Bier’s underlying plan, I think, is to set up three convenient hate objects – a schoolyard bully, a hotheaded local mechanic, and the African murderer – and to lure us into longing for their come-uppance while also forcing us to confront the dangers of such a visceral response. In that sense it’s vaguely aligned with Michael Haneke works like Funny Games, which push us to critique how violence operates on the viewer. But Bier doesn’t want merely to muse about the apparatus of cinema – she’s aiming for the wrenching social questions. The logic of an eye for an eye ends up merely in blinding the world, but there’s surely a concept of justifiable force, without which we merely surrender to the cruel whims of the monsters among us (she might have been thinking of Obama’s speech when he accepted his Nobel Peace Prize, to me a series of declarations that might have made sense if we were staring down Hitler, but merely seemed grotesque and self-serving when applied to America’s wretched current endeavours). The African butcher is an extreme example of that calculus, roughly representing the fraught question of Western responsibility toward atrocities in Rwanda, or escalating risks in Libya, and so on. Bier more or less abandons that narrative though just when you might have thought it was getting interesting, which might strike you as downright strange; perhaps her thought is that we can’t hope to adequately assess such global challenges unless we put things right at home.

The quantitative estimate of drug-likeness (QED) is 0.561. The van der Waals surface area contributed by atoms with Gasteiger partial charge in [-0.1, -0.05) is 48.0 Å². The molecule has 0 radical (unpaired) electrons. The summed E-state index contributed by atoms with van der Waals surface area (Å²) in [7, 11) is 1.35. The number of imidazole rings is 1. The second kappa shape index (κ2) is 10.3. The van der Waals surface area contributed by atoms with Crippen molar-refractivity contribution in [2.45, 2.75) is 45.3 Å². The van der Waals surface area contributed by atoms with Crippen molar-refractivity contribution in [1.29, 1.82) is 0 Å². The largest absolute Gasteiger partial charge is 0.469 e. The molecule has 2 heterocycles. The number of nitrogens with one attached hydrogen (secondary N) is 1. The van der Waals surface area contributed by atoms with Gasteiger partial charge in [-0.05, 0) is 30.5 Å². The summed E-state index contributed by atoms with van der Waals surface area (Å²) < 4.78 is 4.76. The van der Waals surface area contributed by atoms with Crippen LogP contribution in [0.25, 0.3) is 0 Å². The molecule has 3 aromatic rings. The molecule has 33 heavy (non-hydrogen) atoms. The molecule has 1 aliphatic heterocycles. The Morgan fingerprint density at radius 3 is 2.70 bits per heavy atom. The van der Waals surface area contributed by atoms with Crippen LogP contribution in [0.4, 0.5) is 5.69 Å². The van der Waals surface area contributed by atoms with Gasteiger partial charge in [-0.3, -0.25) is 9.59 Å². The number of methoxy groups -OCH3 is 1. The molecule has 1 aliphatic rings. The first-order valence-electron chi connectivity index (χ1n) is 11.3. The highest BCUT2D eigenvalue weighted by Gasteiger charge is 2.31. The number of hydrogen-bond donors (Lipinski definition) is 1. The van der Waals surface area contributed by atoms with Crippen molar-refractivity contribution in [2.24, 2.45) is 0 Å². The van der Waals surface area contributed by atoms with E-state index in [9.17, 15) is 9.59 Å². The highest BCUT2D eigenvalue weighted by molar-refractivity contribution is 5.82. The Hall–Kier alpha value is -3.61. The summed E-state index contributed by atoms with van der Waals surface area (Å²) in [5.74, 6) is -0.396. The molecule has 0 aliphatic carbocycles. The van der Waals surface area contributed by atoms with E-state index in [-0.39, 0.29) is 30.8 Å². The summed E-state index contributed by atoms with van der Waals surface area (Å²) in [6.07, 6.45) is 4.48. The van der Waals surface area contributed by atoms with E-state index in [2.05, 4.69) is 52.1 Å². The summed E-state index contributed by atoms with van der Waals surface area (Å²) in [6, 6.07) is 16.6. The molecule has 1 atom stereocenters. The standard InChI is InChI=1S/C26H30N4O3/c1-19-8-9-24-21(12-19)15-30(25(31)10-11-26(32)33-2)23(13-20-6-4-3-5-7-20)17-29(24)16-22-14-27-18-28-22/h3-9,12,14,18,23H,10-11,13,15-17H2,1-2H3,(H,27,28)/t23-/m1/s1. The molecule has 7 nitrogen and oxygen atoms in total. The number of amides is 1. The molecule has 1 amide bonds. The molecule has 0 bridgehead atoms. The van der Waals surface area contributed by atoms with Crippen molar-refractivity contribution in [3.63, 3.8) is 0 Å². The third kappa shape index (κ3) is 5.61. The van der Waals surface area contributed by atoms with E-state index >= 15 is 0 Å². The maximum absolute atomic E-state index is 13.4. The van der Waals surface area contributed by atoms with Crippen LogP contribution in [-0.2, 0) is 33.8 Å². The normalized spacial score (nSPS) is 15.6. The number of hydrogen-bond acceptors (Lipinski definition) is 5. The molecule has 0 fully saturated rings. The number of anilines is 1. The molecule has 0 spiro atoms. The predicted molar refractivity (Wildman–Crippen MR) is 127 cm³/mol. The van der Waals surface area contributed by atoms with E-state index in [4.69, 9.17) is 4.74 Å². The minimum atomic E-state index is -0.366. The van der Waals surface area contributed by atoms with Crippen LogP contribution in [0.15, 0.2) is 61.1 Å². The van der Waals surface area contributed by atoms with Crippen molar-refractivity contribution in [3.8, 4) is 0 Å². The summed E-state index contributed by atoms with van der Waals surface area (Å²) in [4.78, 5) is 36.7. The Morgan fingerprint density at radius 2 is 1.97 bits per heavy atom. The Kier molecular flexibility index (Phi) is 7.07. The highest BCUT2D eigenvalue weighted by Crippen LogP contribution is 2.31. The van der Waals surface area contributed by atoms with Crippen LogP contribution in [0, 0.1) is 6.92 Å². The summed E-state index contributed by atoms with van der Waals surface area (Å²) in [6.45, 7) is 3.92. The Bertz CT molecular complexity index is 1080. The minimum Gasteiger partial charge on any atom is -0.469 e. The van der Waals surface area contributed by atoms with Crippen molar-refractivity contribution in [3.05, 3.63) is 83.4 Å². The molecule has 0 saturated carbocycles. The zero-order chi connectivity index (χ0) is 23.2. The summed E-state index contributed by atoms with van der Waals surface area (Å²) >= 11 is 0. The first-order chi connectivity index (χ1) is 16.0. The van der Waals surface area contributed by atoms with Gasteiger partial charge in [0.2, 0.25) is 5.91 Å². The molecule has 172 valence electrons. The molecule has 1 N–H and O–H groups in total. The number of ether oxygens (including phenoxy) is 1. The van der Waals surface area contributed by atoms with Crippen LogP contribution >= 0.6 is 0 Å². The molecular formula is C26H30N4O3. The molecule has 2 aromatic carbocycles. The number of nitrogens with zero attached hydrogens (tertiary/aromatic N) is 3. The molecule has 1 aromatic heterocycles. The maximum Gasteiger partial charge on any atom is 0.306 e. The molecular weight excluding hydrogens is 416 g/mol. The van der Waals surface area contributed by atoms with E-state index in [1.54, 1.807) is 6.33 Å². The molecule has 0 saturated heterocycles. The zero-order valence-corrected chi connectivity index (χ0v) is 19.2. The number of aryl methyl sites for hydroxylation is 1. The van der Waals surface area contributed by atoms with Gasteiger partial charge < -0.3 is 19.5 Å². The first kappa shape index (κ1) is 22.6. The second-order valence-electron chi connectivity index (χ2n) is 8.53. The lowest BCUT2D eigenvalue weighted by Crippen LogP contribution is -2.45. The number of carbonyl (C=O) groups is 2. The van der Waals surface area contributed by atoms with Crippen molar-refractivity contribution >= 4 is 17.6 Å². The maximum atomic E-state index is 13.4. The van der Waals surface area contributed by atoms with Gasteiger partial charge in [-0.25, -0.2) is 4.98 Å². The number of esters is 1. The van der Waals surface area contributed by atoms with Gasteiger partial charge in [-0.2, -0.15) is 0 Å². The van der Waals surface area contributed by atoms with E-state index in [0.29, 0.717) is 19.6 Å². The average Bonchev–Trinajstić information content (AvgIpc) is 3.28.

The film has little in the way of provocative thinking on the domestic front though, and if it did have any, it wouldn’t likely survive a series of closing scenes that sweep numerous narrative and moral strands under the table to emphasize forgiveness and reconciliation. Still, I don’t suppose we should need the input of another movie to inform our meditations on the topic. Bier likes to intertwine the personal and political – her After the Wedding contrasted aid work in India with an even more convoluted domestic melodrama. She always seemed temperamentally suited to the “prestige” end of Hollywood moviemaking, and tried her luck there a few years ago with Things we Lost in the Fire. That film seemed conceived largely in soapy terms, but Bier’s close-up conviction made it intriguing and affecting, and she certainly made the most of Benicio del Toro; actually I’m not sure if any of his more famous performances have tapped his fascinating depths as skillfully.